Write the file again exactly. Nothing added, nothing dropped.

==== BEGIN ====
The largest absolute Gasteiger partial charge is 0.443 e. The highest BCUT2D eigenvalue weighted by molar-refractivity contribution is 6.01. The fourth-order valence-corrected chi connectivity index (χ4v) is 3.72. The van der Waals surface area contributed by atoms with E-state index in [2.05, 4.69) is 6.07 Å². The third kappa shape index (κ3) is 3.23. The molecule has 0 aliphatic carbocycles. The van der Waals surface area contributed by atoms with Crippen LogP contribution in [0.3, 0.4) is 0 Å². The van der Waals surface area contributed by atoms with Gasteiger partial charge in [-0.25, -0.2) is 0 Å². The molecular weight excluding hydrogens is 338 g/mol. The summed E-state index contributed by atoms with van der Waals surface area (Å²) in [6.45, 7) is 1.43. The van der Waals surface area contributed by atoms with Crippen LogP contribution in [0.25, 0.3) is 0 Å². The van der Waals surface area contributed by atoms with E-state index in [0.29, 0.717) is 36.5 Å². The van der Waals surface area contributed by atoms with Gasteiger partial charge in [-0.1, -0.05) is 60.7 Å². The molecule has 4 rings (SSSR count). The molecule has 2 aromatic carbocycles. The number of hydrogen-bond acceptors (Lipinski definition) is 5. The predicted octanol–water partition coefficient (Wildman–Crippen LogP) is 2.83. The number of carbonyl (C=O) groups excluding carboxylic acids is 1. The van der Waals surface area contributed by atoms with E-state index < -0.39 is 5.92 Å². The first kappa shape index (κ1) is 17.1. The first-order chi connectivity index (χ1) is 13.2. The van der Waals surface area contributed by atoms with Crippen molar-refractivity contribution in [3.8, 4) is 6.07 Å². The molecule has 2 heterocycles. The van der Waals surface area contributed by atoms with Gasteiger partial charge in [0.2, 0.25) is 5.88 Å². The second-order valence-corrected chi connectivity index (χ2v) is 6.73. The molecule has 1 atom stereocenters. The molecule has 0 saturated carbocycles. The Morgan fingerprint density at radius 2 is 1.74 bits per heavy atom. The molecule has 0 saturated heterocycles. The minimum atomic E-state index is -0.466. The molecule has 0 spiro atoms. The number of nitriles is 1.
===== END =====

The largest absolute Gasteiger partial charge is 0.443 e. The highest BCUT2D eigenvalue weighted by molar-refractivity contribution is 6.01. The fourth-order valence-corrected chi connectivity index (χ4v) is 3.72. The van der Waals surface area contributed by atoms with E-state index in [2.05, 4.69) is 6.07 Å². The third kappa shape index (κ3) is 3.23. The molecule has 0 aliphatic carbocycles. The van der Waals surface area contributed by atoms with Crippen LogP contribution in [0.3, 0.4) is 0 Å². The van der Waals surface area contributed by atoms with Gasteiger partial charge in [-0.25, -0.2) is 0 Å². The molecular weight excluding hydrogens is 338 g/mol. The summed E-state index contributed by atoms with van der Waals surface area (Å²) in [6.45, 7) is 1.43. The van der Waals surface area contributed by atoms with Crippen LogP contribution in [0.25, 0.3) is 0 Å². The van der Waals surface area contributed by atoms with E-state index in [0.29, 0.717) is 36.5 Å². The van der Waals surface area contributed by atoms with Gasteiger partial charge in [-0.1, -0.05) is 60.7 Å². The molecule has 4 rings (SSSR count). The molecule has 2 aromatic carbocycles. The number of hydrogen-bond acceptors (Lipinski definition) is 5. The predicted octanol–water partition coefficient (Wildman–Crippen LogP) is 2.83. The number of carbonyl (C=O) groups excluding carboxylic acids is 1. The van der Waals surface area contributed by atoms with E-state index < -0.39 is 5.92 Å². The first kappa shape index (κ1) is 17.1. The first-order chi connectivity index (χ1) is 13.2. The van der Waals surface area contributed by atoms with Crippen molar-refractivity contribution in [3.8, 4) is 6.07 Å². The molecule has 2 heterocycles. The van der Waals surface area contributed by atoms with Gasteiger partial charge in [0.2, 0.25) is 5.88 Å². The second-order valence-corrected chi connectivity index (χ2v) is 6.73. The molecule has 1 atom stereocenters. The molecule has 0 saturated carbocycles. The Morgan fingerprint density at radius 2 is 1.74 bits per heavy atom. The molecule has 0 saturated heterocycles. The minimum atomic E-state index is -0.466. The molecule has 0 spiro atoms. The number of nitriles is 1.